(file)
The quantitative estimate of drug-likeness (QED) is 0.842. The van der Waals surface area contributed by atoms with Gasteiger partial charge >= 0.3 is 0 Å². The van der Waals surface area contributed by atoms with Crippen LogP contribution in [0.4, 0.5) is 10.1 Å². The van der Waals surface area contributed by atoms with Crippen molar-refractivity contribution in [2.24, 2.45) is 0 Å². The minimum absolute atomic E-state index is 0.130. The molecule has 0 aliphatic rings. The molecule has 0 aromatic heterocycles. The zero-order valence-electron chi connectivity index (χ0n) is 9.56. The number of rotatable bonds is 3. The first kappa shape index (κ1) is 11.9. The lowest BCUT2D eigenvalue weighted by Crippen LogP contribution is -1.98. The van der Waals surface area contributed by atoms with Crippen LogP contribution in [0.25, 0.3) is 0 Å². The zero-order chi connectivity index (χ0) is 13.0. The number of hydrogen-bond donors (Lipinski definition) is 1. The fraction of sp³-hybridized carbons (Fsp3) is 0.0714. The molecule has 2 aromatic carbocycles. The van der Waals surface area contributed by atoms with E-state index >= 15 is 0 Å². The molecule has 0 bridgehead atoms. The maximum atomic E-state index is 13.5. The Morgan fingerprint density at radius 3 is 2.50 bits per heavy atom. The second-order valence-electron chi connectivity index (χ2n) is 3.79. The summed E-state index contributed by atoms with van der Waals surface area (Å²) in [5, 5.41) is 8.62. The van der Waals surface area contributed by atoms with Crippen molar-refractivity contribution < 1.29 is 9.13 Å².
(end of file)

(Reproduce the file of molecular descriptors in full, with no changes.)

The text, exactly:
The quantitative estimate of drug-likeness (QED) is 0.842. The van der Waals surface area contributed by atoms with Gasteiger partial charge >= 0.3 is 0 Å². The van der Waals surface area contributed by atoms with Crippen LogP contribution in [0.4, 0.5) is 10.1 Å². The van der Waals surface area contributed by atoms with Crippen molar-refractivity contribution in [2.24, 2.45) is 0 Å². The minimum absolute atomic E-state index is 0.130. The molecule has 0 aliphatic rings. The molecule has 0 aromatic heterocycles. The zero-order valence-electron chi connectivity index (χ0n) is 9.56. The number of rotatable bonds is 3. The first kappa shape index (κ1) is 11.9. The lowest BCUT2D eigenvalue weighted by Crippen LogP contribution is -1.98. The van der Waals surface area contributed by atoms with Crippen LogP contribution in [0.25, 0.3) is 0 Å². The zero-order chi connectivity index (χ0) is 13.0. The number of hydrogen-bond donors (Lipinski definition) is 1. The fraction of sp³-hybridized carbons (Fsp3) is 0.0714. The molecule has 2 aromatic carbocycles. The van der Waals surface area contributed by atoms with E-state index >= 15 is 0 Å². The molecule has 0 bridgehead atoms. The maximum atomic E-state index is 13.5. The Morgan fingerprint density at radius 3 is 2.50 bits per heavy atom. The second-order valence-electron chi connectivity index (χ2n) is 3.79. The summed E-state index contributed by atoms with van der Waals surface area (Å²) in [5, 5.41) is 8.62. The van der Waals surface area contributed by atoms with Crippen molar-refractivity contribution < 1.29 is 9.13 Å².